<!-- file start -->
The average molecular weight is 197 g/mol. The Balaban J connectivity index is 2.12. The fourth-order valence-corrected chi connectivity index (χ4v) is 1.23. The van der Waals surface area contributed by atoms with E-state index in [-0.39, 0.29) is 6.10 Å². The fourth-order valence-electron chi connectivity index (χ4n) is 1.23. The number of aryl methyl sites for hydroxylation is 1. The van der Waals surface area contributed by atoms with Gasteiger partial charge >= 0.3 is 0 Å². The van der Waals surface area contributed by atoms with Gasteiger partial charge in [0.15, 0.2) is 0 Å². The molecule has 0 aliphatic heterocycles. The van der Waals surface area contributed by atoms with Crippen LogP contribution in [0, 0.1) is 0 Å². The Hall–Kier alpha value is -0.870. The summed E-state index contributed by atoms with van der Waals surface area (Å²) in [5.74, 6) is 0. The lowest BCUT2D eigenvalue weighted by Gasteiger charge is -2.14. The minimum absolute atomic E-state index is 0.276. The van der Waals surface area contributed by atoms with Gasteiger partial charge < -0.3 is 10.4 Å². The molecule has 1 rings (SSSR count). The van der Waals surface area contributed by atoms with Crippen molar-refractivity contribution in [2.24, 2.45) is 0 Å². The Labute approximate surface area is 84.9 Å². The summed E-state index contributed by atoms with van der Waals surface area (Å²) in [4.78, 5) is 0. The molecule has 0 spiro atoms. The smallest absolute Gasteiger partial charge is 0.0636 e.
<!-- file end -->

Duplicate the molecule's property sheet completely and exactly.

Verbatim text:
The average molecular weight is 197 g/mol. The Balaban J connectivity index is 2.12. The fourth-order valence-corrected chi connectivity index (χ4v) is 1.23. The van der Waals surface area contributed by atoms with E-state index in [-0.39, 0.29) is 6.10 Å². The fourth-order valence-electron chi connectivity index (χ4n) is 1.23. The number of aryl methyl sites for hydroxylation is 1. The van der Waals surface area contributed by atoms with Gasteiger partial charge >= 0.3 is 0 Å². The van der Waals surface area contributed by atoms with Gasteiger partial charge in [0.15, 0.2) is 0 Å². The molecule has 0 aliphatic heterocycles. The van der Waals surface area contributed by atoms with Crippen LogP contribution in [0, 0.1) is 0 Å². The Hall–Kier alpha value is -0.870. The summed E-state index contributed by atoms with van der Waals surface area (Å²) in [5.74, 6) is 0. The lowest BCUT2D eigenvalue weighted by Gasteiger charge is -2.14. The minimum absolute atomic E-state index is 0.276. The van der Waals surface area contributed by atoms with Gasteiger partial charge < -0.3 is 10.4 Å². The molecule has 1 rings (SSSR count). The van der Waals surface area contributed by atoms with Crippen molar-refractivity contribution in [2.24, 2.45) is 0 Å². The Labute approximate surface area is 84.9 Å². The summed E-state index contributed by atoms with van der Waals surface area (Å²) in [4.78, 5) is 0. The molecule has 0 spiro atoms. The smallest absolute Gasteiger partial charge is 0.0636 e.